Tort law and business interaction

 Introduction. In a large number of cases businesses have their own separate torts. For example, a company who
has spent a considerable amount of money and time on a new drug would want to protect that investment.
A. Example. Or a company who has built a large customer list would want to protect that list. This will
usually come into play when an employee leaves the company and starts competing against his former
B. Business Tort Defined. The text defines business torts as wrongful interference with another's business
rights. We will cover the five causes of action list on page 78. They are:
1. Wrongful Interference with a Contractual Relationship. 

2. Wrongful interference with a business relationship.
3. Wrongfully entering into business.
4. Infringement of trademarks, trade names, patents, and copyrights.
5. Disparagement of Property or Reputation.
II. Wrongful Interference with a Contractual Relationship.
A. Element which will Constitute Wrongful Interference with a Contractual Relationship. The text list three
elements which are necessary to prove that a wrongful interference with a contractual relationship exists.
They are:
1. A valid, enforceable contract must exist between the parties. 

2. A third party must know that this contract exits.
3. The third party must "intentionally" cause either of the parties to the contract to break the
B. Example. Floyd has been training Gomer to become a barber. In fact, Gomer has become so good at
cutting hair that Floyd and Gomer entered into a contract. The contract states that Gomer will cut hair
only in Floyd's shop.
1. Howard Sprange recognizes Gomer's talent and he was also aware of the contract between Floyd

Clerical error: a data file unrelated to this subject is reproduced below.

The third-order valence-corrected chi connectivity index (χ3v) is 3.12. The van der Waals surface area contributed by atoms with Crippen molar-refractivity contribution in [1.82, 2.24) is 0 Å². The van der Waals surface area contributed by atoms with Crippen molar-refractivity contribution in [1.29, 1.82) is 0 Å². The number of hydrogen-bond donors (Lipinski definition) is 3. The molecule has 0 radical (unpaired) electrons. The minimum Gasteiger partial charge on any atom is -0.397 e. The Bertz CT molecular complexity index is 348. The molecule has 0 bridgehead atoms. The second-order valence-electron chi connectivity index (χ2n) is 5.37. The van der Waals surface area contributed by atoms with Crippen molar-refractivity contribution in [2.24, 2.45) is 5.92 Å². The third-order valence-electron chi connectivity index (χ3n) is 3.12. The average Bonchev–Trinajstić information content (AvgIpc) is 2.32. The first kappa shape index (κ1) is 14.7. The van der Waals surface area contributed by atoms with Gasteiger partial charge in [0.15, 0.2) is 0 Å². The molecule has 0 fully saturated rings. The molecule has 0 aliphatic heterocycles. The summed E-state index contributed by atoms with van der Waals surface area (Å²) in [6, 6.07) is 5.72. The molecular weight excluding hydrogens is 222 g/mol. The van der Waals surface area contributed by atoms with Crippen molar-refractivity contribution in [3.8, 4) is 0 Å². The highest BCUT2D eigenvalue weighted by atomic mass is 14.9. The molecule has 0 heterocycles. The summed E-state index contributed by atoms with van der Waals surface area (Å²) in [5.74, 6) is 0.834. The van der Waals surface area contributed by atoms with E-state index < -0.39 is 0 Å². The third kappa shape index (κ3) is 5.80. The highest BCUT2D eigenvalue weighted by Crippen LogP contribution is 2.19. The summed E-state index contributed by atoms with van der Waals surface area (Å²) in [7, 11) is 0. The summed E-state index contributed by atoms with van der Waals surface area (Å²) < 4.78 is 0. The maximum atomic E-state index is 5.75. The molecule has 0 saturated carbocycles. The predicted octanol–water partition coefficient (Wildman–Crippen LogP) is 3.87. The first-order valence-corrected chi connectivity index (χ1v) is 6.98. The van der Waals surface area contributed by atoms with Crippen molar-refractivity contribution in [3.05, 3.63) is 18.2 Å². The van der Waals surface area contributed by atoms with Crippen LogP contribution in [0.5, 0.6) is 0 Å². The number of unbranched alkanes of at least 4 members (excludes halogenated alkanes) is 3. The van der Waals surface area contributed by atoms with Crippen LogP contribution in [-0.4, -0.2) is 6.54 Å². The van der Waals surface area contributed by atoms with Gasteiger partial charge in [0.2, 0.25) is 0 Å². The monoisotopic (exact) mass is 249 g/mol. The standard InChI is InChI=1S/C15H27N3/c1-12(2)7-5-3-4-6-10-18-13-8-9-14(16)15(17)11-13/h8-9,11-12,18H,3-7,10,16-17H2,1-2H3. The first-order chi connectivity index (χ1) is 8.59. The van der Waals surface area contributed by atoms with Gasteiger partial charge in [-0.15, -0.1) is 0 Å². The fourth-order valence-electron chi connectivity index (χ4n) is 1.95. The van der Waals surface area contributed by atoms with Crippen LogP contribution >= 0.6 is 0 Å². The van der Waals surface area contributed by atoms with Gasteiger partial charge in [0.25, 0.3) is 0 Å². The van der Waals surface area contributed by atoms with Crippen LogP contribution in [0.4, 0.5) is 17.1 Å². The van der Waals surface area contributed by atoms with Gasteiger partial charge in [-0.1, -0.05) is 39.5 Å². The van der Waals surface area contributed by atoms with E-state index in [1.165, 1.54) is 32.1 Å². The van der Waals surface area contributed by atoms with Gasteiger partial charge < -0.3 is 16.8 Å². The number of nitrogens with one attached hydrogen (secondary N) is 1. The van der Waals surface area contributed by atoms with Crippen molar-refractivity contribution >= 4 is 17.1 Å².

and Gomer. Howard persuades Gomer to cut hair in his new barber shop. What's the result.
Answer. Howard has interfered with the Contract between Floyd and Gomer because:
a. There was a valid contract between Floyd and Gomer
b. Howard knew about the contract
c. Howard intentionally caused Gomer to break the contract when Gomer came to work for

C. Texaco, Inc. v. Pennzoil Co.
1. Facts. Pennzoil agreed to purchase and Getty Oil agreed to sell its controlling interest in Getty
Oil. While the finishing touches were being worked out, in comes Texaco with a new and
improved bid. Getty's board of directors accepted Texaco's bid. Of course Penzoil sued.
2. Trial Court. The trial court agreed with Penzoil and really stuck it to Texaco. Among other
things it found
a. That there was a valid agreement between Pennzoil and Getty;
b. Texaco "knowingly and intentionally" interfered with this agreement;
c. Damages were assessed at over $10 billion dollars (that's with a "B"). 

3. Findings of the Court of Appeals. The Appellate Court agreed with the lower court's
decision. The court's major points were:
a. There was a contract between Getty Oil and Penzoil as long as the essential terms
were agreed upon.
b. The court said as long as the party has knowledge of the contract he is interfering with is
c. The court said Texaco knew of the agreement between Getty Oil and Penzoil. The court
lists several factors which lead them to that decisions including:
(1) Notice of the Contract in the Wall Street Journal.
(2) Texaco's strategy to defeat Penzoil's deal by stopping the signing. AND
(3) Getty Oil's demand for full indemnity from Texaco against any claims by